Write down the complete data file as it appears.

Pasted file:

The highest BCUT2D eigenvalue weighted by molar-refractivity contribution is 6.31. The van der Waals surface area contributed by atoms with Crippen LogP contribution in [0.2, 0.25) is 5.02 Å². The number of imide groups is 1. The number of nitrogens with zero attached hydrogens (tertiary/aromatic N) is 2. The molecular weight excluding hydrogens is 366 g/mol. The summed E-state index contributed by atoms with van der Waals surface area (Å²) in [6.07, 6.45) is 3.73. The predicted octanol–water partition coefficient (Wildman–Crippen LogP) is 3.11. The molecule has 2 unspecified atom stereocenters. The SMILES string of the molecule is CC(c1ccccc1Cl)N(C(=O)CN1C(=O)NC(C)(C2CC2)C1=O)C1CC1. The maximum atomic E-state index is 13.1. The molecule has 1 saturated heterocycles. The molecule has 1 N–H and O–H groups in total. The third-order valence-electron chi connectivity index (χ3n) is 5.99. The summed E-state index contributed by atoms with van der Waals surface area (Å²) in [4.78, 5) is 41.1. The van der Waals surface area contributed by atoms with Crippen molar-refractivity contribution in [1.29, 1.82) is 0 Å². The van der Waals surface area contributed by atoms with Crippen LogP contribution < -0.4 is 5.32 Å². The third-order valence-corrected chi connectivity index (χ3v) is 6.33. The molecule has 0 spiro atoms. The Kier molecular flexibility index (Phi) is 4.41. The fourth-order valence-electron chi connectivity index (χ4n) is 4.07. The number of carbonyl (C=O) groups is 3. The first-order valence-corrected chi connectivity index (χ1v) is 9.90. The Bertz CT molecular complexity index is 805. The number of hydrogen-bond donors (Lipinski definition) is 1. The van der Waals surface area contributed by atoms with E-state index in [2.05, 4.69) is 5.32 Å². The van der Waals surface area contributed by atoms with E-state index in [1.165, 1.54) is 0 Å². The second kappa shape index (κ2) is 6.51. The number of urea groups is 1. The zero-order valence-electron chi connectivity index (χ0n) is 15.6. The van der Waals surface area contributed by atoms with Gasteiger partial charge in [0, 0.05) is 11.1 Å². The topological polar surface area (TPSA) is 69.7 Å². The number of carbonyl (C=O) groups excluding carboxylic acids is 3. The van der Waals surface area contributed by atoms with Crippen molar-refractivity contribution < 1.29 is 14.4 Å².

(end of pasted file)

The highest BCUT2D eigenvalue weighted by molar-refractivity contribution is 6.31. The van der Waals surface area contributed by atoms with Crippen LogP contribution in [0.2, 0.25) is 5.02 Å². The number of imide groups is 1. The number of nitrogens with zero attached hydrogens (tertiary/aromatic N) is 2. The molecular weight excluding hydrogens is 366 g/mol. The summed E-state index contributed by atoms with van der Waals surface area (Å²) in [6.07, 6.45) is 3.73. The predicted octanol–water partition coefficient (Wildman–Crippen LogP) is 3.11. The molecule has 2 unspecified atom stereocenters. The SMILES string of the molecule is CC(c1ccccc1Cl)N(C(=O)CN1C(=O)NC(C)(C2CC2)C1=O)C1CC1. The maximum atomic E-state index is 13.1. The molecule has 1 saturated heterocycles. The molecule has 1 N–H and O–H groups in total. The third-order valence-electron chi connectivity index (χ3n) is 5.99. The summed E-state index contributed by atoms with van der Waals surface area (Å²) in [4.78, 5) is 41.1. The van der Waals surface area contributed by atoms with Crippen molar-refractivity contribution in [1.29, 1.82) is 0 Å². The van der Waals surface area contributed by atoms with Crippen LogP contribution < -0.4 is 5.32 Å². The third-order valence-corrected chi connectivity index (χ3v) is 6.33. The molecule has 0 spiro atoms. The Kier molecular flexibility index (Phi) is 4.41. The fourth-order valence-electron chi connectivity index (χ4n) is 4.07. The number of carbonyl (C=O) groups is 3. The first-order valence-corrected chi connectivity index (χ1v) is 9.90. The Bertz CT molecular complexity index is 805. The number of hydrogen-bond donors (Lipinski definition) is 1. The van der Waals surface area contributed by atoms with E-state index in [2.05, 4.69) is 5.32 Å². The van der Waals surface area contributed by atoms with E-state index in [1.165, 1.54) is 0 Å². The second kappa shape index (κ2) is 6.51. The number of urea groups is 1. The zero-order valence-electron chi connectivity index (χ0n) is 15.6. The van der Waals surface area contributed by atoms with Gasteiger partial charge in [0, 0.05) is 11.1 Å². The topological polar surface area (TPSA) is 69.7 Å². The number of carbonyl (C=O) groups excluding carboxylic acids is 3. The van der Waals surface area contributed by atoms with Crippen molar-refractivity contribution < 1.29 is 14.4 Å².